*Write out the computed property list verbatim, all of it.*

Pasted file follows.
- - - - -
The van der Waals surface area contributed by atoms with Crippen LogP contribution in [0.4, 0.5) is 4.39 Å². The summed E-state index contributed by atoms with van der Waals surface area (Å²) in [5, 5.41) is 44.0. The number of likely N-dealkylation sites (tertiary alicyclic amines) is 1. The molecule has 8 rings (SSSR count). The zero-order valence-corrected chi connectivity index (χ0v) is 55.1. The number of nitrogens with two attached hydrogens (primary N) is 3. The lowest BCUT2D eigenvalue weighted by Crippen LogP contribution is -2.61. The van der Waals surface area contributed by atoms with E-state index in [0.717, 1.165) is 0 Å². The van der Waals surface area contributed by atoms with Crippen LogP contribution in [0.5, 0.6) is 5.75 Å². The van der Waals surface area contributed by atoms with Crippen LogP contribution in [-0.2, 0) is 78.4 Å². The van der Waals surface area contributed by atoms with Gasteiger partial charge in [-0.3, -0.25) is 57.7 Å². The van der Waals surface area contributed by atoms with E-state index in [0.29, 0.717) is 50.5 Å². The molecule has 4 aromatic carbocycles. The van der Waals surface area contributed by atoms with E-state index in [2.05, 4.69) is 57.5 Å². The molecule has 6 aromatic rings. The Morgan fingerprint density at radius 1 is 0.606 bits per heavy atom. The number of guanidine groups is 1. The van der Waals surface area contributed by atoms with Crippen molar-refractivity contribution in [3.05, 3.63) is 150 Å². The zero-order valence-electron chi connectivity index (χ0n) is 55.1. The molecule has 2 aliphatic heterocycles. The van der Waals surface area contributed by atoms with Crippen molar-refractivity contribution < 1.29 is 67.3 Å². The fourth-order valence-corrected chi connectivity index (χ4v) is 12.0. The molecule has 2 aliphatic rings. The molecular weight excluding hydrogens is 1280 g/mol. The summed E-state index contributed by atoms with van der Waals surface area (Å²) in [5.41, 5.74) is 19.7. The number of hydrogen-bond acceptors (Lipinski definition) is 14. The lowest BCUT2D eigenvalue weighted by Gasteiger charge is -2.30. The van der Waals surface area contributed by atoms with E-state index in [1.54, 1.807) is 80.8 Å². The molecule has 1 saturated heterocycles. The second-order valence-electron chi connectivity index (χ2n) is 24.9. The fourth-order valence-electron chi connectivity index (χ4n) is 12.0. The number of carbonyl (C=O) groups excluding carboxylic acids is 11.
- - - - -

The van der Waals surface area contributed by atoms with Crippen LogP contribution in [0.4, 0.5) is 4.39 Å². The summed E-state index contributed by atoms with van der Waals surface area (Å²) in [5, 5.41) is 44.0. The number of likely N-dealkylation sites (tertiary alicyclic amines) is 1. The molecule has 8 rings (SSSR count). The zero-order valence-corrected chi connectivity index (χ0v) is 55.1. The number of nitrogens with two attached hydrogens (primary N) is 3. The lowest BCUT2D eigenvalue weighted by Crippen LogP contribution is -2.61. The van der Waals surface area contributed by atoms with E-state index in [0.717, 1.165) is 0 Å². The van der Waals surface area contributed by atoms with Crippen LogP contribution in [0.5, 0.6) is 5.75 Å². The van der Waals surface area contributed by atoms with Crippen LogP contribution in [-0.2, 0) is 78.4 Å². The van der Waals surface area contributed by atoms with Gasteiger partial charge in [-0.3, -0.25) is 57.7 Å². The van der Waals surface area contributed by atoms with E-state index in [0.29, 0.717) is 50.5 Å². The molecule has 4 aromatic carbocycles. The van der Waals surface area contributed by atoms with E-state index in [2.05, 4.69) is 57.5 Å². The molecule has 6 aromatic rings. The Morgan fingerprint density at radius 1 is 0.606 bits per heavy atom. The number of guanidine groups is 1. The van der Waals surface area contributed by atoms with Crippen molar-refractivity contribution in [3.05, 3.63) is 150 Å². The zero-order valence-electron chi connectivity index (χ0n) is 55.1. The molecule has 2 aliphatic heterocycles. The van der Waals surface area contributed by atoms with Crippen molar-refractivity contribution < 1.29 is 67.3 Å². The fourth-order valence-corrected chi connectivity index (χ4v) is 12.0. The molecule has 2 aliphatic rings. The molecular weight excluding hydrogens is 1280 g/mol. The summed E-state index contributed by atoms with van der Waals surface area (Å²) in [5.41, 5.74) is 19.7. The number of hydrogen-bond acceptors (Lipinski definition) is 14. The lowest BCUT2D eigenvalue weighted by Gasteiger charge is -2.30. The van der Waals surface area contributed by atoms with E-state index in [1.54, 1.807) is 80.8 Å². The molecule has 1 saturated heterocycles. The second-order valence-electron chi connectivity index (χ2n) is 24.9. The fourth-order valence-electron chi connectivity index (χ4n) is 12.0. The number of carbonyl (C=O) groups excluding carboxylic acids is 11.